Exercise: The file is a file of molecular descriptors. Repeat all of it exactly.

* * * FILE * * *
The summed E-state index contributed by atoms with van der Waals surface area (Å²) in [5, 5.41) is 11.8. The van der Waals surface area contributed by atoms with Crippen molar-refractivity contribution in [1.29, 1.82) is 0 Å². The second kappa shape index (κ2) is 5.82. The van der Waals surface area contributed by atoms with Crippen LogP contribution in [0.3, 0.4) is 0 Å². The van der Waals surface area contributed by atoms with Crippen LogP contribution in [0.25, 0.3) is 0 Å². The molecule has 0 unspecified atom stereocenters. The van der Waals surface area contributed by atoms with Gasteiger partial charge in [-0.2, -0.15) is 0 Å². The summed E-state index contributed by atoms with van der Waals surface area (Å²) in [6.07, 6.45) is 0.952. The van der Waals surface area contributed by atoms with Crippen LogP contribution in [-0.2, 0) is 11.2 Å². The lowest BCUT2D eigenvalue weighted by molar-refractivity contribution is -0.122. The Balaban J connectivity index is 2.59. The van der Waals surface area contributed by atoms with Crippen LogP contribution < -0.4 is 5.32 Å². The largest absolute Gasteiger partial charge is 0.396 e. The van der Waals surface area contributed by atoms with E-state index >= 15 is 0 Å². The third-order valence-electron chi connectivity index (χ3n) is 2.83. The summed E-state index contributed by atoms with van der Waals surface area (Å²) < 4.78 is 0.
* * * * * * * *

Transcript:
The summed E-state index contributed by atoms with van der Waals surface area (Å²) in [5, 5.41) is 11.8. The van der Waals surface area contributed by atoms with Crippen molar-refractivity contribution in [1.29, 1.82) is 0 Å². The second kappa shape index (κ2) is 5.82. The van der Waals surface area contributed by atoms with Crippen LogP contribution in [0.3, 0.4) is 0 Å². The van der Waals surface area contributed by atoms with Crippen LogP contribution in [0.25, 0.3) is 0 Å². The molecule has 0 unspecified atom stereocenters. The van der Waals surface area contributed by atoms with Gasteiger partial charge in [-0.2, -0.15) is 0 Å². The summed E-state index contributed by atoms with van der Waals surface area (Å²) in [6.07, 6.45) is 0.952. The van der Waals surface area contributed by atoms with Crippen LogP contribution in [-0.2, 0) is 11.2 Å². The lowest BCUT2D eigenvalue weighted by molar-refractivity contribution is -0.122. The Balaban J connectivity index is 2.59. The van der Waals surface area contributed by atoms with Crippen LogP contribution < -0.4 is 5.32 Å². The largest absolute Gasteiger partial charge is 0.396 e. The van der Waals surface area contributed by atoms with E-state index >= 15 is 0 Å². The third-order valence-electron chi connectivity index (χ3n) is 2.83. The summed E-state index contributed by atoms with van der Waals surface area (Å²) < 4.78 is 0.